How do we bring the principles and practices of palliative care into the care and treatment of some of the sickest children in the hospital - babies and children in intensive care units?
Our studies have revealed a number of misconceptions about Paediatric Palliative Care. These misconceptions impeded access and when addressed led to increased access to palliative care services, making a positive difference in the lives of these children and families. For example, we found that a four hour workshop in Paediatric Palliative Care, delivered locally, in individual neonatal units, with speakers from GOSH Palliative Care team along with speakers from the hospices, community teams serving these children, led to increased referral. We did this in 22 neonatal units across greater London at little to no cost with high rate of return.
Similarly, we found that by having a doctor from the Paediatric Palliative Care team regularly attending rounds and being present at MDTs in the ICU during discussion of goals of care and best approaches to families; referral to Palliative Care increased. These referrals sometimes led to change in place in care from hospital to home.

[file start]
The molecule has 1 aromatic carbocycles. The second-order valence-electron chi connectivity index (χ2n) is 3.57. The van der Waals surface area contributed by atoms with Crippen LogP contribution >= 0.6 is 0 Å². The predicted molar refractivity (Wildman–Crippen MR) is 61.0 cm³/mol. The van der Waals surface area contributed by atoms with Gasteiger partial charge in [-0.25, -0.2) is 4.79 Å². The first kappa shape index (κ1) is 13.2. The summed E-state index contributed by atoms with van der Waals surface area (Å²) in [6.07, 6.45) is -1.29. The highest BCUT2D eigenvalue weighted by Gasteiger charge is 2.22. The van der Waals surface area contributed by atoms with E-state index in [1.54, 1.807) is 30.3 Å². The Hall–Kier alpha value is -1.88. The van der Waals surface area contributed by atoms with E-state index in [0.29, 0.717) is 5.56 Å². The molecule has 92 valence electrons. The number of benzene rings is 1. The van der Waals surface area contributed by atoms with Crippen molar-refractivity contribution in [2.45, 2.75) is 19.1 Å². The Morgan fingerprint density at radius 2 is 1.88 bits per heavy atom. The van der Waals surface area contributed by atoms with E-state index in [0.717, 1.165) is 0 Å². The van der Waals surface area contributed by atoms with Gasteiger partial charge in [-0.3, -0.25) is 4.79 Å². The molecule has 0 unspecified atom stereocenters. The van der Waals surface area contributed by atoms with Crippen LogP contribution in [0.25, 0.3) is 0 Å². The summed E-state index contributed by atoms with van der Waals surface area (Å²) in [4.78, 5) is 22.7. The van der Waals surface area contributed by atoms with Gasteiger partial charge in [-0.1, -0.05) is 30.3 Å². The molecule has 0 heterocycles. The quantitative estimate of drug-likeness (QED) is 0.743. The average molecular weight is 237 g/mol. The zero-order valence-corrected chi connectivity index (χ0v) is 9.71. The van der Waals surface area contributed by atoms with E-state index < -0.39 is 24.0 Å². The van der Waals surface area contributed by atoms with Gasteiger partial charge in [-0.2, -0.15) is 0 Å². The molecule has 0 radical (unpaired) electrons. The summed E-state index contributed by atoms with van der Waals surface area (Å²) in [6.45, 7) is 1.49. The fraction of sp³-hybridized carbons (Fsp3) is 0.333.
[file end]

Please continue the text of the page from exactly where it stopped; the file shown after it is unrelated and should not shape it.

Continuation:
How do we provide the medical, nursing, social, psychological and spiritual support for ill children and their families need when being in the hospital is neither appropriate nor what they want?
Much of our research with the GOSH PC Team is focused on the care children require when they leave the hospital. The PC Team's work on developing an at home patient controlled analgesia (PCA) service has contributed to more children being able to be cared for at home rather than in the hospital. Key to the success of the program has been the education and training the Louis Dundas Centre offers. The training is based on what we found as a result of the mixed method processual evaluation conducted by the academic unit when the service was being developed and first implemented.
How do parents of children whose condition is deteriorating want to make decisions about care and treatment, place of care, limitations on treatment, and place of death?
Our recently completed pilot study in advanced care planning revealed a number of issues which must be addressed to make the government's policy meaningful and useful and in so doing, as reviewers and audiences have remarked, make a difference in the lives of these children and families, reduce the suffering . For example, parents do not want to make decisions on their own. They would prefer to engage in "joint" or "shared decision making" with the clinicians on such issues as place of care, place of death, limitations of treatment and feeding. Importantly, we found that parents' views on these matters are subject to change over time. They would choose to keep options open and "decide at the time" rather than commit to a particular option, like no resuscitation or no admission to the ICU, in advance of the event.